Affordable housing project wins Passive House Institute Awards

Affordable housing project wins Passive House Institute Awards

Photo courtesy of Ankrom Moisan Architects

Orchards at Orenco, the largest certified multi-family Passive House building in North America, received two of the highest honors in the 2015 Passive House Institute U S Building Project Competition.

The project won both the Best Overall Project and the Best Affordable Housing Project awards. The first ever North American Passive Building Competition recognized projects and project teams that exemplify best passive practices to accelerate adoption of passive building in the U S marketplace. Developments from across the country competed in the single-family, multi-family, affordable and commercial/institutional categories. Projects were rated on measures of performance, difficulty, cost-effectiveness, design, craftsmanship, and health (i.e. use of non-toxic materials).

Opened in June 2015, Orchards at Orenco is the largest certified multi-family Passive House building in North America. Its outstanding transit-oriented location on the MAX light rail line in Hillsboro, Oregon, provides easy access to multiple community amenities including hospitals, airports, shopping and large area employers. The development contains 57 units of housing including 40 one-bedroom and 17 two-bedroom units. The building will achieve nearly 90% energy reduction in heating and 60-70% for overall energy use compared to a comparable USGBC LEED building.

Orchards at Orenco is bringing affordable, sustainable living to low-income workers. The beneficiaries include households earning incomes of 50% Median Family Income or less, $36,750 for a family of four. Rents range from $611-$733/month. Eight of the units have project-based Department of Housing and Urban Development Section 8 vouchers. The project is fully leased.

The L shaped building features PVC-fiberglass triple-paned windows, 12” of insulation in the roof, walls with 10” stud cavities, a heat recovery system, 4” inch of foam under the ground floor slab, and a building positioned with shading devices that allow winter sun but block it in the summer. REACH assembled an outstanding Portland-based team of design, development and construction firms including Walsh Construction Co. (general contractor); Ankrom Moisan Architects (architects of record); William Wilson Architects (architect of design); Housing Development Center (construction manager); Green Hammer, Inc. (Passive House consultants); Housing Authority of Washington County (limited partner); and PHIUS (Passive House Institute of the United States). The $14.5 million project was financed with funding from Wells Fargo, the Community Housing Fund, Meyer Memorial Trust, Network for Oregon Affordable Housing (NOAH), Oregon Housing and Community Services, NeighborWorks® America, and the Washington County Office of Community Development.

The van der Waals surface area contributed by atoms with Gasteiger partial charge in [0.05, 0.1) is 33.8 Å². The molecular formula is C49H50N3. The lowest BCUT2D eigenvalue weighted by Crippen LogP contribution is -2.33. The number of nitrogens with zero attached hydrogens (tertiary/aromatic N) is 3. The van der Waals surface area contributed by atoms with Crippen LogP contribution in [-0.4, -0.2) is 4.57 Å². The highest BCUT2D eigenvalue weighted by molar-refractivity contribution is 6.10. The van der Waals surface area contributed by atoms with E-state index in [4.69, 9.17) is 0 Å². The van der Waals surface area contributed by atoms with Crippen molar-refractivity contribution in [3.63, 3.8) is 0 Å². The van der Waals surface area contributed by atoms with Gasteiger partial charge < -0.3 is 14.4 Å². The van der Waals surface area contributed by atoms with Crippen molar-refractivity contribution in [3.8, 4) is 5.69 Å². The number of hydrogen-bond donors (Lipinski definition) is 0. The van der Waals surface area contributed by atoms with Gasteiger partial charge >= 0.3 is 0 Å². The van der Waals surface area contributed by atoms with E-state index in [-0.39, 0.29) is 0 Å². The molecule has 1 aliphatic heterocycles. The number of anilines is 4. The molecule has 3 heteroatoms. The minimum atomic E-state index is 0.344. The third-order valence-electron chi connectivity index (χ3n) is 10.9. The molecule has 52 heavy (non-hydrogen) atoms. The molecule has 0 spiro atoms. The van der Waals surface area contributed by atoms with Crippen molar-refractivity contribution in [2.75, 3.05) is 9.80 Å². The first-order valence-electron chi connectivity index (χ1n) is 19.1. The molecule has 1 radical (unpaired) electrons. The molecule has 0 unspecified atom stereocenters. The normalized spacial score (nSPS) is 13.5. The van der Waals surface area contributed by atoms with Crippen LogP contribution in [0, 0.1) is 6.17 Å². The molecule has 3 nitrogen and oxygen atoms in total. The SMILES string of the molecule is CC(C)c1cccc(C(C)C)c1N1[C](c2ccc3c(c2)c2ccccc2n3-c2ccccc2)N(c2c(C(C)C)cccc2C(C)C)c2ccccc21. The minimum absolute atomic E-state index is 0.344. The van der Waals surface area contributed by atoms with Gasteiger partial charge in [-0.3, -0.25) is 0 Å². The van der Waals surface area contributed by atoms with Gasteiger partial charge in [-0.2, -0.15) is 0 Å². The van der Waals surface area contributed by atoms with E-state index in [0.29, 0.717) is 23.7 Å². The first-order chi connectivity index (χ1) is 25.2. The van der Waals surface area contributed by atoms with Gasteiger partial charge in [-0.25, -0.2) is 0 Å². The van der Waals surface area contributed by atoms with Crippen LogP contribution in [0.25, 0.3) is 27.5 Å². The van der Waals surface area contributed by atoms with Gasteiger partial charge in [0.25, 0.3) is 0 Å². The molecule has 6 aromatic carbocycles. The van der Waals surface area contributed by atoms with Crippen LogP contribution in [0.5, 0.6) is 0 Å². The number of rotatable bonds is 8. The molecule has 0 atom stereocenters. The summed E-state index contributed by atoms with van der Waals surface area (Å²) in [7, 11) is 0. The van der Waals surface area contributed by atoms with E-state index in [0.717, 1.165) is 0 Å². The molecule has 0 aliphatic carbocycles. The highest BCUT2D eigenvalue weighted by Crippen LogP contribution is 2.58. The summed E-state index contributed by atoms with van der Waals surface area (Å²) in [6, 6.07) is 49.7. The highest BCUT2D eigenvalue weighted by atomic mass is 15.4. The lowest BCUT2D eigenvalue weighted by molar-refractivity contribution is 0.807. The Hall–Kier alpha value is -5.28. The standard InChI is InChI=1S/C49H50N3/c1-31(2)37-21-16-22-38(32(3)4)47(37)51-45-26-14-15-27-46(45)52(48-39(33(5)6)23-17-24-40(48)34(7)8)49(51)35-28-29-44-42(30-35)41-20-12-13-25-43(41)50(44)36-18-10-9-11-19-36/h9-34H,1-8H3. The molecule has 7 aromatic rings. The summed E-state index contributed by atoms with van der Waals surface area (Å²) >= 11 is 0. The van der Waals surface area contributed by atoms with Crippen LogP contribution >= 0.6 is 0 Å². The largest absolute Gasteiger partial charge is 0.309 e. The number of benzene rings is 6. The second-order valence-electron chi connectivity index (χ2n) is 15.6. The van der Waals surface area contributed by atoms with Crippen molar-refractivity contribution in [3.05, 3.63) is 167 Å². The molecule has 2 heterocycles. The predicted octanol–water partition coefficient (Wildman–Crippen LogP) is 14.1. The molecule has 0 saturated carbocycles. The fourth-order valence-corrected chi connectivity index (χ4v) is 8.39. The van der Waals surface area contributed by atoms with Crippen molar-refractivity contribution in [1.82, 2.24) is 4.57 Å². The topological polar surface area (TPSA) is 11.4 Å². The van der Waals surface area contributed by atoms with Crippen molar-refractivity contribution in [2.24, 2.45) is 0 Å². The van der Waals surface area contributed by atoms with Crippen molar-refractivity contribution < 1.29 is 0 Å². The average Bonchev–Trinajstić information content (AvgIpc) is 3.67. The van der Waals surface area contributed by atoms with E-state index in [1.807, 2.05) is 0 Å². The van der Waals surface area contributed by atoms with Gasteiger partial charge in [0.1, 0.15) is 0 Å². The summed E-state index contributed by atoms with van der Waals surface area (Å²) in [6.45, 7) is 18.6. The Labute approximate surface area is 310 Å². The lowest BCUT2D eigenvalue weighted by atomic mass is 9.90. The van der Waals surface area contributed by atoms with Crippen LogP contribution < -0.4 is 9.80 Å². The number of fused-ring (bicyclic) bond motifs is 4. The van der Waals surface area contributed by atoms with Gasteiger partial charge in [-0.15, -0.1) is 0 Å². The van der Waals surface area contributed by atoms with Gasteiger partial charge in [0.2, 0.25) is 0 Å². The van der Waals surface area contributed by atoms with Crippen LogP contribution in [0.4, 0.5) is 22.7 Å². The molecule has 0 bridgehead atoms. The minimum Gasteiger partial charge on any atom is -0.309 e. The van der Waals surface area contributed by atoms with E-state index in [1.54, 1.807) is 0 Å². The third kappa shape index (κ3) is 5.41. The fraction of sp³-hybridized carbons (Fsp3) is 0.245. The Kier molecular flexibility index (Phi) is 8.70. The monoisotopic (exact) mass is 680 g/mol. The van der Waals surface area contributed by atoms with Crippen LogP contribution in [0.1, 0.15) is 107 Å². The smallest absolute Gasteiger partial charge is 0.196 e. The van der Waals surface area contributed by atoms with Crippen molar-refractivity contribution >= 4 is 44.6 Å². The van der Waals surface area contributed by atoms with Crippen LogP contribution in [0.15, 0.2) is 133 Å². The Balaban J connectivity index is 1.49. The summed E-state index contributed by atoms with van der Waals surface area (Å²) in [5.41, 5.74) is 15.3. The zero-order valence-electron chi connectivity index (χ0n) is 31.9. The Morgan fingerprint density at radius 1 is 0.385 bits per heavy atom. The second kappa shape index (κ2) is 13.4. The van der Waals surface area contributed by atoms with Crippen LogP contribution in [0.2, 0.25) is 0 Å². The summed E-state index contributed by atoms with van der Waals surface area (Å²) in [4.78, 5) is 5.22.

“This competition was a fitting way to celebrate our 10th Annual North American Passive House Conference," said Katrin Klingenberg, Executive Director of PHIUS. "And Orchards at Orenco is a perfect illustration of how far passive building has come in that time."

“These awards are an outstanding achievement for REACH and our development team,” says CEO Dan Valliere. “A project of this magnitude has never been accomplished anywhere in North America. Our team brought innovation and new thinking to the table. It’s a testament to the vision and hard work of REACH and all of our partners.”

Orchards at Orenco is featured in the North American’s Passive House Network (NAPHN), Net Zero Energy Buildings: Passive House + Renewables (p 62) and has also received the Portland’s Business Journal’s Sustainable Project of the Year Award.

Read more about Passive House buildings.


Topics: Building Green, Certification / LEED, Passive House, Sustainable Communities


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